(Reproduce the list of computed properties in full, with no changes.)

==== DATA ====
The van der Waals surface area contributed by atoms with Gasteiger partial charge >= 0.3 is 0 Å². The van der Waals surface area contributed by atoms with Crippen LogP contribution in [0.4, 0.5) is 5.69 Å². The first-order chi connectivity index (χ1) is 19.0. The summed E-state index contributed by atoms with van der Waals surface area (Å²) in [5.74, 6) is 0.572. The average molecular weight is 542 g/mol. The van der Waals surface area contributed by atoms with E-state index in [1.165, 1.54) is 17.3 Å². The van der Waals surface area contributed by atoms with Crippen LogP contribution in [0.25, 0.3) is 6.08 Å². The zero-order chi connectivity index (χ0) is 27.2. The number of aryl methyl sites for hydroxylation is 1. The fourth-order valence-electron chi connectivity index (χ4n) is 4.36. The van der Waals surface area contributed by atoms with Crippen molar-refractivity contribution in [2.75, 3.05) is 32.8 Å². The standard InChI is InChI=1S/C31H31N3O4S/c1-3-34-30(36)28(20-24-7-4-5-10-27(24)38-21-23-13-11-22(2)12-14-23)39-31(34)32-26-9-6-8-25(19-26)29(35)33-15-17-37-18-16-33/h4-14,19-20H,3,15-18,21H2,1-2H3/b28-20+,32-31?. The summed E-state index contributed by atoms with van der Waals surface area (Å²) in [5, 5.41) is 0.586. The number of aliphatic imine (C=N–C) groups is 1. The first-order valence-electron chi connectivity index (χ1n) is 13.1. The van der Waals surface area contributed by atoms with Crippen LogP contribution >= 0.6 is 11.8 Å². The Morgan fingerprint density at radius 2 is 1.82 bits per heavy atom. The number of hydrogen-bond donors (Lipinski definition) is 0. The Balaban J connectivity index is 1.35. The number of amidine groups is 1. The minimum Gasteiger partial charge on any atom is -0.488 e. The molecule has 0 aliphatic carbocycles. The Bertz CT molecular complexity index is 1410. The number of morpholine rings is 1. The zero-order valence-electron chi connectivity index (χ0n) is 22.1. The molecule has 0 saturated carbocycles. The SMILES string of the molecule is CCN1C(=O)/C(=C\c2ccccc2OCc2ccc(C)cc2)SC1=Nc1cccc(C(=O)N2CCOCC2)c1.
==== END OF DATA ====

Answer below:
The van der Waals surface area contributed by atoms with Gasteiger partial charge >= 0.3 is 0 Å². The van der Waals surface area contributed by atoms with Crippen LogP contribution in [0.4, 0.5) is 5.69 Å². The first-order chi connectivity index (χ1) is 19.0. The summed E-state index contributed by atoms with van der Waals surface area (Å²) in [5.74, 6) is 0.572. The average molecular weight is 542 g/mol. The van der Waals surface area contributed by atoms with E-state index in [1.165, 1.54) is 17.3 Å². The van der Waals surface area contributed by atoms with Crippen LogP contribution in [0.25, 0.3) is 6.08 Å². The zero-order chi connectivity index (χ0) is 27.2. The number of aryl methyl sites for hydroxylation is 1. The fourth-order valence-electron chi connectivity index (χ4n) is 4.36. The van der Waals surface area contributed by atoms with Crippen molar-refractivity contribution in [2.75, 3.05) is 32.8 Å². The standard InChI is InChI=1S/C31H31N3O4S/c1-3-34-30(36)28(20-24-7-4-5-10-27(24)38-21-23-13-11-22(2)12-14-23)39-31(34)32-26-9-6-8-25(19-26)29(35)33-15-17-37-18-16-33/h4-14,19-20H,3,15-18,21H2,1-2H3/b28-20+,32-31?. The summed E-state index contributed by atoms with van der Waals surface area (Å²) in [5, 5.41) is 0.586. The number of aliphatic imine (C=N–C) groups is 1. The first-order valence-electron chi connectivity index (χ1n) is 13.1. The van der Waals surface area contributed by atoms with Crippen LogP contribution >= 0.6 is 11.8 Å². The Morgan fingerprint density at radius 2 is 1.82 bits per heavy atom. The number of hydrogen-bond donors (Lipinski definition) is 0. The Balaban J connectivity index is 1.35. The number of amidine groups is 1. The minimum Gasteiger partial charge on any atom is -0.488 e. The molecule has 0 aliphatic carbocycles. The Bertz CT molecular complexity index is 1410. The number of morpholine rings is 1. The zero-order valence-electron chi connectivity index (χ0n) is 22.1. The molecule has 0 saturated carbocycles. The SMILES string of the molecule is CCN1C(=O)/C(=C\c2ccccc2OCc2ccc(C)cc2)SC1=Nc1cccc(C(=O)N2CCOCC2)c1.